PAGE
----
If you were perusing the conservative twitter-sphere this morning, you would have witnessed a kind of collective orgasm, as it was discovered that back in 2012, MIT economist Jonathan Gruber gave a talk to a small group in which he seemed to support the analysis of the two judges on the D.C. Circuit who ruled this week in Halbig v. Burwell that the subsidies for buying health insurance under the Affordable Care Act should go only to people who live in states that set up their own insurance exchanges. Since Gruber advised Mitt Romney on the creation of Massachusetts' health reform (which became the model for the ACA) and then advised the White House and Congress during the preparation of the ACA reform, conservatives are now convinced they have their smoking gun: The law, they contend, was always designed to deprive millions of Americans of subsidies, and was in fact never meant to achieve that "universal coverage" that everyone involved said was its goal.
Up to the point where the Supreme Court rules on Halbig, those conservatives will be citing Gruber's 2012 comments. A lot. But the idea that something Gruber said in response to a question in front of what looks to be around 20 people is more relevant than literally everything else that happened during the drafting and debate over this law's passage is, to put it plainly, insane.
Let me provide a partial list of people who spent over a year between the beginning of the debate over health-care reform and the passage of the law talking about the ACA, but never mentioned what was supposedly the intent of Congress that people in states using the federal exchange would be deprived of subsidies:
- Barack Obama
- Kathleen Sebelius
- Harry Reid
- Every other Democratic senator
- Nancy Pelosi
- Every other Democratic House member
- Every health-care analyst in America
- Every health-care reporter in America
- Every Republican in the Senate
- Every Republican in the House
- Every conservative opponent of the law
Ezra Klein, who wrote as much about health-care reform during this period as anyone, tweeted this morning that he interviewed Gruber dozens of times, and not only did Gruber never mention this issue, "[t]he same is true for literally everyone else I interviewed. I never heard a single person say subsidies don't work in federal exchanges."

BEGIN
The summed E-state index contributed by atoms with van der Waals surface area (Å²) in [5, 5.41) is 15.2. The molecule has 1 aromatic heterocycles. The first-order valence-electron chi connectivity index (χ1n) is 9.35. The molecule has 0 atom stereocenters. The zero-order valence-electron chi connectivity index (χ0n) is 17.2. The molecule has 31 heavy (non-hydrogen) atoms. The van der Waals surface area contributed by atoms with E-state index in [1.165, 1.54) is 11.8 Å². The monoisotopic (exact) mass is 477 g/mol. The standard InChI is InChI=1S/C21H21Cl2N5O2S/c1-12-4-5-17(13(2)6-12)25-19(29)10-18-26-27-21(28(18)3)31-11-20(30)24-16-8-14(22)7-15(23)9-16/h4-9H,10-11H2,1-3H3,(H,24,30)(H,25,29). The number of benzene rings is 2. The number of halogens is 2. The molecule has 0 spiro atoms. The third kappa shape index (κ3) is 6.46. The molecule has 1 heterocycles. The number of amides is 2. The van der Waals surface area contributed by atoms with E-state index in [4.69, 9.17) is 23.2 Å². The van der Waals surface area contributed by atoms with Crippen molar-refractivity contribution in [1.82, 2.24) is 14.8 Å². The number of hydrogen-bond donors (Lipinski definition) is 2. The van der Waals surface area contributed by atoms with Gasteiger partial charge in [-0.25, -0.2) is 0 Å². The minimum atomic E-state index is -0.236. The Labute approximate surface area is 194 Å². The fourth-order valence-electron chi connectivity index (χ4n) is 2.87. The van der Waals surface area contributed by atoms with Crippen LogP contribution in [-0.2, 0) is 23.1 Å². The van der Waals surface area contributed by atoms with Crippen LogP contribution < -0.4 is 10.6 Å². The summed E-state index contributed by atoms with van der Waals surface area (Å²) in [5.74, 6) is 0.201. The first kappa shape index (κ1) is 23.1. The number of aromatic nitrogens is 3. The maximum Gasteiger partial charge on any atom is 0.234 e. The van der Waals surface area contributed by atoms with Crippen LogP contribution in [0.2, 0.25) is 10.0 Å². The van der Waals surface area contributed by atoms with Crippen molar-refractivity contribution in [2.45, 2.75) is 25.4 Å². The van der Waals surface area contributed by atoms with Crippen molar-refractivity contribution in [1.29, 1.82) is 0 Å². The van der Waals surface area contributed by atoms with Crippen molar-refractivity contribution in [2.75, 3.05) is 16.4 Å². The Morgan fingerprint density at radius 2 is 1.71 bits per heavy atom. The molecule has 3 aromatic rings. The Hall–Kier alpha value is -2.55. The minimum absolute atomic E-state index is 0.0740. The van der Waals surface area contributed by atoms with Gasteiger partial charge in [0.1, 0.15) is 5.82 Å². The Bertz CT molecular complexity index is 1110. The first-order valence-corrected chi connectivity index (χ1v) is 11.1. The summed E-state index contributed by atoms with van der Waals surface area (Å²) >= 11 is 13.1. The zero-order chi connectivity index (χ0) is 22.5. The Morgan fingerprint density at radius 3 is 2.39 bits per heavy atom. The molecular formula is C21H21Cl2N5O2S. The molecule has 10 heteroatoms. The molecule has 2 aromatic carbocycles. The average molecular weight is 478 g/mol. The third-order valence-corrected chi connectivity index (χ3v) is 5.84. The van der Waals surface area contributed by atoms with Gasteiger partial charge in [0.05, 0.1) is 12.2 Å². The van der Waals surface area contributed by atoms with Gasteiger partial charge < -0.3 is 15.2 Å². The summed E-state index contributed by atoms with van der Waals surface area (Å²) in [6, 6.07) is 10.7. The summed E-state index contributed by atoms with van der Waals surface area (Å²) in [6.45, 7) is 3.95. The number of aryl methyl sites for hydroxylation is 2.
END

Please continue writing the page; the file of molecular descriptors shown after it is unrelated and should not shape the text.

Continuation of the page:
As for Gruber himself, this morning he spoke to Jonathan Cohn, and here's what he told him:
I honestly don’t remember why I said that. I was speaking off-the-cuff. It was just a mistake. People make mistakes. Congress made a mistake drafting the law and I made a mistake talking about it.
During this era, at this time, the federal government was trying to encourage as many states as possible to set up their exchanges. ...
At this time, there was also substantial uncertainty about whether the federal backstop would be ready on time for 2014. I might have been thinking that if the federal backstop wasn't ready by 2014, and states hadn't set up their own exchange, there was a risk that citizens couldn't get the tax credits right away. ...
But there was never any intention to literally withhold money, to withhold tax credits, from the states that didn’t take that step. That’s clear in the intent of the law and if you talk to anybody who worked on the law. My subsequent statement was just a speak-o—you know, like a typo.
There are few people who worked as closely with Obama administration and Congress as I did, and at no point was it ever even implied that there’d be differential tax credits based on whether the states set up their own exchange. And that was the basis of all the modeling I did, and that was the basis of any sensible analysis of this law that’s been done by any expert, left and right.
I didn’t assume every state would set up its own exchanges but I assumed that subsidies would be available in every state. It was never contemplated by anybody who modeled or worked on this law that availability of subsidies would be conditional of who ran the exchanges.
Cohn, too, says he never spoke to anyone who mentioned this before the Halbig lawsuit. If this was actually what Congress thought the law would do, then liberals would have been freaking out about this provision for years, because it would mean that millions of people wouldn't be able to get coverage. And conservatives would have been crowing about it for years, for the same reason. But nobody on either side was, because it was never part of Congress's intent. It was a mistake, and one contradicted by multiple other provisions in the law.
I have no doubt that when the Halbig case is re-argued before the full D.C. Circuit, either the plaintiffs' attorneys or one of the conservative judges will bring up Gruber's 2012 comments. Let's just hope it gets shot down like the baloney it is.